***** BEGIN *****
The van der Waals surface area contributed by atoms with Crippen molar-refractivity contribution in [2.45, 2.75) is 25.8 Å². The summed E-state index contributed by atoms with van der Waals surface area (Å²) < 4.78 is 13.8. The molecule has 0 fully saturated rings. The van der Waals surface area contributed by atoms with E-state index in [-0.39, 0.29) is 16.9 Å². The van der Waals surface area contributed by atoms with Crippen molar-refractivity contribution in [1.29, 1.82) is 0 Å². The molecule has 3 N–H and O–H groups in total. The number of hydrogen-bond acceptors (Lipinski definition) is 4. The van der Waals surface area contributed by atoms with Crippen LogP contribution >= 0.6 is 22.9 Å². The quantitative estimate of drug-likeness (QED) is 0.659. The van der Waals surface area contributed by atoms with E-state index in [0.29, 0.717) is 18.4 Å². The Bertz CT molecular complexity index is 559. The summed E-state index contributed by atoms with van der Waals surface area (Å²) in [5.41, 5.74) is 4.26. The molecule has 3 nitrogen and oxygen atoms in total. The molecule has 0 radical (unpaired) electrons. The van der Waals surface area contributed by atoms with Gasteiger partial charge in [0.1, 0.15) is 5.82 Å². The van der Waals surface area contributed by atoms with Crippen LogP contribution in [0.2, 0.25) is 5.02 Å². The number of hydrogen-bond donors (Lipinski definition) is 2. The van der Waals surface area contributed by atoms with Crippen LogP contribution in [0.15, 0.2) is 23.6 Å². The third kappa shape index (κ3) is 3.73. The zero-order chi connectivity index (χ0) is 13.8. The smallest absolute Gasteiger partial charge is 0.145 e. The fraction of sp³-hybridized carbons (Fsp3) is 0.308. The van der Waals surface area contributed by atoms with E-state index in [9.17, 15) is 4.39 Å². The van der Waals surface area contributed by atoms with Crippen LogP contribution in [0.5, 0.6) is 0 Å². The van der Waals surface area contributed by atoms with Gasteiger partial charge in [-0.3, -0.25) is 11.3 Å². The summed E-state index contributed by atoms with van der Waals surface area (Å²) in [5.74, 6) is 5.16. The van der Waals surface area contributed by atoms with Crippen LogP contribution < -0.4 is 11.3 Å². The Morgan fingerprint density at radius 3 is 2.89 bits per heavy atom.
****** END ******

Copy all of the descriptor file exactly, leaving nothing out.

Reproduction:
The van der Waals surface area contributed by atoms with Crippen molar-refractivity contribution in [2.45, 2.75) is 25.8 Å². The summed E-state index contributed by atoms with van der Waals surface area (Å²) < 4.78 is 13.8. The molecule has 0 fully saturated rings. The van der Waals surface area contributed by atoms with E-state index in [-0.39, 0.29) is 16.9 Å². The van der Waals surface area contributed by atoms with Crippen molar-refractivity contribution in [1.29, 1.82) is 0 Å². The molecule has 3 N–H and O–H groups in total. The number of hydrogen-bond acceptors (Lipinski definition) is 4. The van der Waals surface area contributed by atoms with Crippen LogP contribution >= 0.6 is 22.9 Å². The quantitative estimate of drug-likeness (QED) is 0.659. The van der Waals surface area contributed by atoms with E-state index in [0.29, 0.717) is 18.4 Å². The Bertz CT molecular complexity index is 559. The summed E-state index contributed by atoms with van der Waals surface area (Å²) in [5.41, 5.74) is 4.26. The molecule has 3 nitrogen and oxygen atoms in total. The molecule has 0 radical (unpaired) electrons. The van der Waals surface area contributed by atoms with Gasteiger partial charge in [0.1, 0.15) is 5.82 Å². The van der Waals surface area contributed by atoms with Crippen LogP contribution in [0.2, 0.25) is 5.02 Å². The number of hydrogen-bond donors (Lipinski definition) is 2. The van der Waals surface area contributed by atoms with Crippen LogP contribution in [0.15, 0.2) is 23.6 Å². The third kappa shape index (κ3) is 3.73. The zero-order chi connectivity index (χ0) is 13.8. The smallest absolute Gasteiger partial charge is 0.145 e. The fraction of sp³-hybridized carbons (Fsp3) is 0.308. The van der Waals surface area contributed by atoms with E-state index in [9.17, 15) is 4.39 Å². The van der Waals surface area contributed by atoms with Crippen LogP contribution in [0.5, 0.6) is 0 Å². The van der Waals surface area contributed by atoms with Gasteiger partial charge in [-0.3, -0.25) is 11.3 Å². The summed E-state index contributed by atoms with van der Waals surface area (Å²) in [5.74, 6) is 5.16. The van der Waals surface area contributed by atoms with Crippen LogP contribution < -0.4 is 11.3 Å². The Morgan fingerprint density at radius 3 is 2.89 bits per heavy atom.